"Larger shareholders have been pushing them to do less development and buy more shares," Fath says.

Although he admits it could be a possibility that Harrah's management approached the bidders about a deal, Fath says a conversation he had on Tuesday with Steve Bollenbach, the CEO of


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and a Harrah's director, left him with the impression that the buyout bid came out of left field.

"He was not going to give me anything, but I got the sense they (Harrah's board) were surprised by this," Fath says.

On the other hand, he noted that Harrah's was supposed to hold an investor day in September about its development plans, but that has been pushed out. Even as of last week, the conference was delayed until January, suggesting Harrah's might have been approached before then, Fath says.

Big Spending

Most expect the Harrah's offer -- if it is accepted by management -- would take anywhere from six months to a year to be finalized. The new owners will have to endure the grueling task of getting regulatory approval from the various states to transfer Harrah's casino licenses.

There's also another looming issue: Running a casino is a capital-intensive business. That's another trait that private equity players typically don't look for in acquisition targets.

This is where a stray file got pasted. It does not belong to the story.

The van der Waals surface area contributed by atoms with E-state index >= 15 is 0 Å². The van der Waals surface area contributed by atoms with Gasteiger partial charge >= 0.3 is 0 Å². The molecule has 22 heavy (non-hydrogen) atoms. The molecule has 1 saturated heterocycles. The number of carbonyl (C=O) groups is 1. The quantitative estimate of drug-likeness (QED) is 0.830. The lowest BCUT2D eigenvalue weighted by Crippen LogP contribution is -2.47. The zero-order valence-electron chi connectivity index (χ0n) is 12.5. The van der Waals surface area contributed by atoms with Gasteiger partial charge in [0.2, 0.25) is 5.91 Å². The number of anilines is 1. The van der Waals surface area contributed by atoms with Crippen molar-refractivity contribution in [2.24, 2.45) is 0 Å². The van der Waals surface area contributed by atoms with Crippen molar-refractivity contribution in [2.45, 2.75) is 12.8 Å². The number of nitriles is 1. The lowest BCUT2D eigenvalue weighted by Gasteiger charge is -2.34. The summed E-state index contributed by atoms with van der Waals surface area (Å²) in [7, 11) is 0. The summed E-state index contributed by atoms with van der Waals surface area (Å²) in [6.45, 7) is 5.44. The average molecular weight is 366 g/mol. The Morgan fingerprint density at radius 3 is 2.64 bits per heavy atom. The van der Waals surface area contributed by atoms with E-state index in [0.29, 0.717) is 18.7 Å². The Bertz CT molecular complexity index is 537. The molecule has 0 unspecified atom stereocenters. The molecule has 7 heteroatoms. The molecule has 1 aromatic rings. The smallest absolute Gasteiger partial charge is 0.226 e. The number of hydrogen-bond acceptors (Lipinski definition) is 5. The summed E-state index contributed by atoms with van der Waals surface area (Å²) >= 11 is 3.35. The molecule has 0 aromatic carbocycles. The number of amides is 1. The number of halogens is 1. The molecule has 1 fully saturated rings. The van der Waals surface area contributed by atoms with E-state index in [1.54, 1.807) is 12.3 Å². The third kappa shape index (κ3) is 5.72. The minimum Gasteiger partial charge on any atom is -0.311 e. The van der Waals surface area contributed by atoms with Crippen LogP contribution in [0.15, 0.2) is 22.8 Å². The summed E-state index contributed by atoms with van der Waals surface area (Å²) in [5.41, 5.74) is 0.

This large level of capital expenditures, along with the large volatility in earnings due to the swings that come from high-end gamblers, is a reason why

Starwood Hotels


exited the casino business in 1999, just two years after entering.

In 1997, Starwood was still a real estate investment trust and used the tax benefits of that structure to buy ITT Corp., which owned numerous hotels and the Caesars' casino properties, for $10 billion. It later sold the gaming assets to Park Place Entertainment, which eventually became Caesars Entertainment and was swallowed by Harrah's last year.

As Weinert, the casino consultant, points out, when Starwood purchased ITT there was buzz that a lot of gaming companies would explore the REIT structure.

Crescent Real Estate Equities

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, a REIT, planned to merge with

Station Casinos

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but ended up canceling the deal.

Now, private equity is creating a similar buzz for casinos, but the industry doesn't have much of a track record in gaming. Colony Capital hasn't been too vocal about whether it is on target to achieve double-digit returns at its casinos.

Some industry experts speculate that Apollo and Texas Pacific might eventually sell some of Harrah's underlying assets, while keeping management contracts in place.

This would be similar to the transformation that Starwood and

Intercontinental Hotels Group

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are undergoing in the lodging sector.

At this point, it's all speculation.